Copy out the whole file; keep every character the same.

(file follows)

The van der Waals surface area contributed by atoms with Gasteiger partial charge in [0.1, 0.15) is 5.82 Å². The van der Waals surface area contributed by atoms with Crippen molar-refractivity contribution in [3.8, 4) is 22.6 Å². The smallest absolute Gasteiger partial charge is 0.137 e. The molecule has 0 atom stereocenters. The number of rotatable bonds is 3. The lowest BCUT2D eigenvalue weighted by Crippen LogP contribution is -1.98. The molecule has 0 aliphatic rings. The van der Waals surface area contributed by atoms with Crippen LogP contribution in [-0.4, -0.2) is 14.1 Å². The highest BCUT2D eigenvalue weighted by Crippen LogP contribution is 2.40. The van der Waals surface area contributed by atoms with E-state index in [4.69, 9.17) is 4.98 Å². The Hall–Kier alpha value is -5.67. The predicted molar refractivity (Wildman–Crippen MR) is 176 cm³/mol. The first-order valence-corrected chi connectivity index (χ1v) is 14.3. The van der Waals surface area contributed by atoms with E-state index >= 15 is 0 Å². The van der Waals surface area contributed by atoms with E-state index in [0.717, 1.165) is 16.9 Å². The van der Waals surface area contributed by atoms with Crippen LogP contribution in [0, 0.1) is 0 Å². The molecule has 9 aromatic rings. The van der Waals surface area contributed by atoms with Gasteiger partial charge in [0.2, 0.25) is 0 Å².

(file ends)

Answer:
The van der Waals surface area contributed by atoms with Gasteiger partial charge in [0.1, 0.15) is 5.82 Å². The van der Waals surface area contributed by atoms with Crippen molar-refractivity contribution in [3.8, 4) is 22.6 Å². The smallest absolute Gasteiger partial charge is 0.137 e. The molecule has 0 atom stereocenters. The number of rotatable bonds is 3. The lowest BCUT2D eigenvalue weighted by Crippen LogP contribution is -1.98. The molecule has 0 aliphatic rings. The van der Waals surface area contributed by atoms with Crippen LogP contribution in [-0.4, -0.2) is 14.1 Å². The highest BCUT2D eigenvalue weighted by Crippen LogP contribution is 2.40. The van der Waals surface area contributed by atoms with E-state index in [4.69, 9.17) is 4.98 Å². The Hall–Kier alpha value is -5.67. The predicted molar refractivity (Wildman–Crippen MR) is 176 cm³/mol. The first-order valence-corrected chi connectivity index (χ1v) is 14.3. The van der Waals surface area contributed by atoms with E-state index >= 15 is 0 Å². The van der Waals surface area contributed by atoms with E-state index in [0.717, 1.165) is 16.9 Å². The van der Waals surface area contributed by atoms with Crippen LogP contribution in [0, 0.1) is 0 Å². The molecule has 9 aromatic rings. The van der Waals surface area contributed by atoms with Gasteiger partial charge in [0.2, 0.25) is 0 Å².